Employment Outlook for Personal Trainers

Growth in fitness industry good news for instructors

The fitness industry is growing by leaps and bounds and the trend is expected to continue over the next decade. For various reasons an increasing number of people are joining gyms, hiring personal trainers or taking part in group fitness classes. A large number of professionals leaving the industry every year will help to create what the U.S. Bureau of Labor Statistics predicts will be faster than average growth of employment opportunities.

Personal trainers and other fitness professionals who can provide both one-on-one and group instruction will find a variety of opportunities with fitness clubs, gyms, or as self-employed trainers. Many gyms will want to hire people who can provide more than one service.

Trainers should be able to work with males and females of many different age groups and fitness levels. One hour they may be required to train a 60 year old man and the next a 15 year old female. Their clients can be in good shape or suffer from obesity and related medical conditions, which makes it important for trainers to be knowledgeable in many areas. While the most successful self-employed trainers can build up a client list of people with similar needs or preferred client types, most who work for employers will have to train everyone who is added to their schedule. Smaller fitness clubs in particular will require more versatile trainers.

Where personal trainers will find jobs

Aside from the usual places personal trainers find jobs - gyms, fitness centers, resorts - there will be a wealth of new opportunities for students who graduate from personal training schools in the next decade.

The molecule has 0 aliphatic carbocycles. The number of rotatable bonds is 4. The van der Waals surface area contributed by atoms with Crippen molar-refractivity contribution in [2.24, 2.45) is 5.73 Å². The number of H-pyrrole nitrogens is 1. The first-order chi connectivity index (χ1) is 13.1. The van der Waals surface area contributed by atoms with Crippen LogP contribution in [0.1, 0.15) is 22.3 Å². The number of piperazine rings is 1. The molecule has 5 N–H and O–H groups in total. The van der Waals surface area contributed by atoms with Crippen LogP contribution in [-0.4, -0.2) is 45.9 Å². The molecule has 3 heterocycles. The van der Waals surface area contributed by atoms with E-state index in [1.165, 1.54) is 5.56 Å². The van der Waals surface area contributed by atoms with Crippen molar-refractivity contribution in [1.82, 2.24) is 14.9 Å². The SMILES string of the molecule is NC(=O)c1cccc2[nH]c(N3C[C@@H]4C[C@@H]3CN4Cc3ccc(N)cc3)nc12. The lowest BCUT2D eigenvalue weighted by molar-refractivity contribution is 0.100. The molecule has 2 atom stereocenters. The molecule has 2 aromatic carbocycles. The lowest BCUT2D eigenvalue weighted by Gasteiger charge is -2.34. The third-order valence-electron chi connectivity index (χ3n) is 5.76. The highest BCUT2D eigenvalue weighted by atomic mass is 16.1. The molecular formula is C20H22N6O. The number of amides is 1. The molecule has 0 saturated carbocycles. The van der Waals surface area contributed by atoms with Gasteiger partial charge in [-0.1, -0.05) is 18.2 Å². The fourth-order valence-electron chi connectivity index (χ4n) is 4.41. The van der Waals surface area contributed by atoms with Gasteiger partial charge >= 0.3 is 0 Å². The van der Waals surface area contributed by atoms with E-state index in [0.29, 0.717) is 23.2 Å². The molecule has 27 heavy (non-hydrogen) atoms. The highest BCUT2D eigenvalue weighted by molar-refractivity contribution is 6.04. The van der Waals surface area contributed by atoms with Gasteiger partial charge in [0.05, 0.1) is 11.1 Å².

• Businesses are offering on-site gyms with personal trainers and fitness consultants to aide employees in equipment use and workout planning. These trainers may also arrange for fitness-related trips or other events.
  • Health and fitness clubs aimed solely at children are becoming more and more popular as physical education in schools declines. Personal trainers at these gyms work with children in groups or one-on-one to help them become more active and help those with weight problems improve their health.
  • Aging citizens are discovering fitness as a way to retain their independence and feel younger. In particular, beginner yoga and Pilates classes are favored for their low-impact approach to fitness.

Personal trainer and group exercise instructor wages

Popular self-employed trainers can make much more than salaried professionals, but it takes time and good word-of-mouth for trainers to build the reputation necessary. Most charge $60 to $150 an hour.

Many trainers work part-time and don't qualify for medical insurance or other benefits, although they often get unlimited free use of the club they work at. Some savvy trainers might get training at a massage therapy school so they can help people relax those tired muscles. Okay, we're bing cheeky. Here's a look at personal trainers' salaries.

  • Median annual wages - $25,470
  • Middle 50 percent - $17,380
  • Top 10 percent - over $55,560
  • Bottom 10 percent - under $14,030

Earnings by industry

  • Amusement and recreation industries - $28,670
  • Schools and instruction - $22,320
  • Civic and social organizations - $20,530

Statistics courtesy the Bureau of Labor Statistics 2004